In finance, there is a clear distinction being made between accounting earnings and actual cash flows. In order to calculate a firm’s cash flows, one of the components that need to be subtracted from its earnings is the change in working capital. The reason for that is the fact that if a business decreases or increases its WC, it would result in a total cash increase or decrease to the firm.
That concept might be difficult to understand for someone who isn’t familiar with or has heard of working capital for the first time. The following article will hopefully clarify the mechanics of a firm’s working capital and thus provide answers to questions such as why an increase in WC would be a cash outflow.
What’s Working Capital Exactly?
By most definitions, the change in working capital is the difference between a firm’s current working capital and its previous working capital:
Whereas working capital is defined as a firm’s current assets minus its current liabilities:
The formula for working capital is pretty straightforward. But merely memorizing a formula is not exactly the same as understanding it. We could only remember this formula and might be able to calculate changes in working capital for different purposes in seconds but we would still not understand what working capital actually is and why it exists.
So what exactly are current assets and liabilities? And why do we specifically look at them out of all the items on a firm’s balance sheet in order to calculate working capital?
Current liabilities, on the other hand, represent any short-term obligations that a business has to meet within a 12-month period. Accounts payable is a typical current liability. When a firm decides to buy additional inventory on credit, for instance, the amount of money that the firm owes to the supplier would appear as accounts payable. Other current liabilities include accrued expenses and unearned revenue.
The best way to show why working capital is considered as current assets minus current liabilities would be by illustrating a simple example.
Example: Modern Shoes Co.
Let’s suppose that a young manufacturing company called Modern Shoes Co. is about to start its business operations. The firm gets going with a cash balance of $100 million that it was able to raise through equity.
Modern Mechanics decides to spend $50 million of its cash to buy raw materials that they need to produce their first line of urban sneakers. Their current assets now consist of $50 million in cash and another $50 million in inventory. After some time, the business has produced most of their sneakers (by using all of their inventory) which are now available for sale.
A retailer agrees to buy all of Modern Mechanics’ finished shoes on credit for $80 million. The business now has $80 million in expected cash to receive in the future which is why it’s called accounts receivable. As soon as the cash comes in, the firm will eventually be able to use it in order to buy even more inventory again which enables them to produce even more amounts of products that can be sold.
What we can notice in our example is that cash, inventory, and accounts receivable are all constantly in motion and moving within a cycle. Assuming that all things go well, that cycle hopefully repeats itself and grows bigger with each repetition as the company’s operations continue.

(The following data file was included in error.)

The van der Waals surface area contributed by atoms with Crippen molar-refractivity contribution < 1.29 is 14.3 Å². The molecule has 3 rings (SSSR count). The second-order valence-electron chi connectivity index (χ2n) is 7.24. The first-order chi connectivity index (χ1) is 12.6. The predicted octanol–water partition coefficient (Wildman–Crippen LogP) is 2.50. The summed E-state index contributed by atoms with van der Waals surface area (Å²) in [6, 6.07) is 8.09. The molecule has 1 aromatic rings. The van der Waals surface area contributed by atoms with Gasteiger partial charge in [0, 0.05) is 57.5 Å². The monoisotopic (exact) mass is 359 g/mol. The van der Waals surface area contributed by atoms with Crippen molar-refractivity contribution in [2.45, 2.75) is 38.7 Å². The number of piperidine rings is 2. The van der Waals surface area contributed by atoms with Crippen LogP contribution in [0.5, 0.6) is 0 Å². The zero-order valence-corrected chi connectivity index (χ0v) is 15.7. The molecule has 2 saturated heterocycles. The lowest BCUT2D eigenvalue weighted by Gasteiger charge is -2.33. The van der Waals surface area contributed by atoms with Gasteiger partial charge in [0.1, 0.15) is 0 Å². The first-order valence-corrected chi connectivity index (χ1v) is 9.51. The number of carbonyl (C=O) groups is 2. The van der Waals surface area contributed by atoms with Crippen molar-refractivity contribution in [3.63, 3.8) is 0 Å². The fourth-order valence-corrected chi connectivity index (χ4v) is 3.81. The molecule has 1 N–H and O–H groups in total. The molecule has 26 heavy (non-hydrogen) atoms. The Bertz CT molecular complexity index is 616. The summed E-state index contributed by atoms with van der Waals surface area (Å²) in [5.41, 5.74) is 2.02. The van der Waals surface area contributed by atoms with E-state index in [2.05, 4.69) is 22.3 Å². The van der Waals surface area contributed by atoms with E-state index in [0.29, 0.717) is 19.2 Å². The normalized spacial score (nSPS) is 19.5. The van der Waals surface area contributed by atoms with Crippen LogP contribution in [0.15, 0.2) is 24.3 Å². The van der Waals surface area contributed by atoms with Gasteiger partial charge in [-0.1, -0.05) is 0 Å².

Since the amount of capital invested into that cycle is constantly working, it might as well be described as working capital. However, Modern Shoes could also take the option to buy additional inventory with credit as well (creating a current liability).
But because we only want to account for the net amount of capital that is working within the business, we would have to subtract out the effects of current liabilities. That finally leads us to the general definition of working capital mentioned above: WC = Current assets – Current liabilities
This is also the reason why some people refer to working capital as net working capital (NWC) instead.
What’s the Change in WC?
The change in working capital is the difference between a company’s current working capital and its working capital from the previous accounting period. Since we calculate the difference by subtracting the previous WC from the current WC, that change can either be positive (increase in WC) or negative (decrease in WC).
Why an Increase in WC Is a Cash Outflow
The best way to quickly illustrate what a change in working capital really is would be to use inventory as the primary example.
Let’s suppose that company A currently had $30 million worth of inventory in form of raw materials, and already produced goods. Its management decides to increase inventory with the purchase of additional raw materials worth $20 million in order to enhance production. The total inventory that company A would now have is $50 million as stated in the table below:
Now, if we ask ourselves what exactly led to the increase in inventory of $20 million, the answer would obviously be the amount of cash that the business had to spent to purchase it. In other words, that increase reflects a cash outflow which is also why changes in working capital essentially represent amounts of cash that the business had to spend/miss out on or cash that the firm received.
Inventory is only one of the several types of current assets that every business has. But the same principle applies to the other current assets as well: An increase in accounts receivable would also represent a cash outflow as it essentially reflects the increasing amount of cash somebody else owes the firm. Cash that is owed hasn’t been received by the company yet and thus doesn’t increase cash flows.